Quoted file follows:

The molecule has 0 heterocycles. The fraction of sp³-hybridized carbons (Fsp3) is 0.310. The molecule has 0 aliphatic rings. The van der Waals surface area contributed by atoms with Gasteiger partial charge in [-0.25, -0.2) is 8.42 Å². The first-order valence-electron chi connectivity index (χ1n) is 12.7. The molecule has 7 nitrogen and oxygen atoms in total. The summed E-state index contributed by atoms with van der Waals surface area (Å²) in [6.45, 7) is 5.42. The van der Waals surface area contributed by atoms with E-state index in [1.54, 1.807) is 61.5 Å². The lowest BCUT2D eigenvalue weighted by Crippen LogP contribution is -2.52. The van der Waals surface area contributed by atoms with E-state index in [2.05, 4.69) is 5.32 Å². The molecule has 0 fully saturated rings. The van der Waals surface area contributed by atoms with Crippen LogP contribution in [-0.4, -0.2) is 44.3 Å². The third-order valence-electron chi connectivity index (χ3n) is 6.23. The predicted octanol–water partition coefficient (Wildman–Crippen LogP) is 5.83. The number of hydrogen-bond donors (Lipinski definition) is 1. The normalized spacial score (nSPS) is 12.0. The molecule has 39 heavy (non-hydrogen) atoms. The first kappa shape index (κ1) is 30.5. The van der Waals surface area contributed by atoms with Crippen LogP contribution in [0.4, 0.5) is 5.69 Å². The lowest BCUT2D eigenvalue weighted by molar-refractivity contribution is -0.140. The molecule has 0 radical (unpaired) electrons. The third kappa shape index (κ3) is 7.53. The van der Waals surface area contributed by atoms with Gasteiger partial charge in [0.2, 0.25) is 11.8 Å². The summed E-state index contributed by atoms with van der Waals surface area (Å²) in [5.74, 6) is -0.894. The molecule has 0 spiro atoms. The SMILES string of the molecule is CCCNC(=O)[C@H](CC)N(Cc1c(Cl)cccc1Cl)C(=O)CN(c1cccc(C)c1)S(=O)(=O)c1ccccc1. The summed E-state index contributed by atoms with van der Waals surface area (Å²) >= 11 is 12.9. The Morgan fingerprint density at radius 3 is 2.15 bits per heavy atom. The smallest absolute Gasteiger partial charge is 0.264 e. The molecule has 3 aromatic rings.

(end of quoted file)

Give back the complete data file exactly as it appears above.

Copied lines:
The molecule has 0 heterocycles. The fraction of sp³-hybridized carbons (Fsp3) is 0.310. The molecule has 0 aliphatic rings. The van der Waals surface area contributed by atoms with Gasteiger partial charge in [-0.25, -0.2) is 8.42 Å². The first-order valence-electron chi connectivity index (χ1n) is 12.7. The molecule has 7 nitrogen and oxygen atoms in total. The summed E-state index contributed by atoms with van der Waals surface area (Å²) in [6.45, 7) is 5.42. The van der Waals surface area contributed by atoms with E-state index in [1.54, 1.807) is 61.5 Å². The lowest BCUT2D eigenvalue weighted by Crippen LogP contribution is -2.52. The van der Waals surface area contributed by atoms with E-state index in [2.05, 4.69) is 5.32 Å². The molecule has 0 fully saturated rings. The van der Waals surface area contributed by atoms with Crippen LogP contribution in [-0.4, -0.2) is 44.3 Å². The third-order valence-electron chi connectivity index (χ3n) is 6.23. The predicted octanol–water partition coefficient (Wildman–Crippen LogP) is 5.83. The number of hydrogen-bond donors (Lipinski definition) is 1. The normalized spacial score (nSPS) is 12.0. The molecule has 39 heavy (non-hydrogen) atoms. The first kappa shape index (κ1) is 30.5. The van der Waals surface area contributed by atoms with Crippen LogP contribution in [0.4, 0.5) is 5.69 Å². The lowest BCUT2D eigenvalue weighted by molar-refractivity contribution is -0.140. The molecule has 0 radical (unpaired) electrons. The third kappa shape index (κ3) is 7.53. The van der Waals surface area contributed by atoms with Gasteiger partial charge in [0.2, 0.25) is 11.8 Å². The summed E-state index contributed by atoms with van der Waals surface area (Å²) in [5.74, 6) is -0.894. The molecule has 0 spiro atoms. The SMILES string of the molecule is CCCNC(=O)[C@H](CC)N(Cc1c(Cl)cccc1Cl)C(=O)CN(c1cccc(C)c1)S(=O)(=O)c1ccccc1. The summed E-state index contributed by atoms with van der Waals surface area (Å²) >= 11 is 12.9. The Morgan fingerprint density at radius 3 is 2.15 bits per heavy atom. The smallest absolute Gasteiger partial charge is 0.264 e. The molecule has 3 aromatic rings.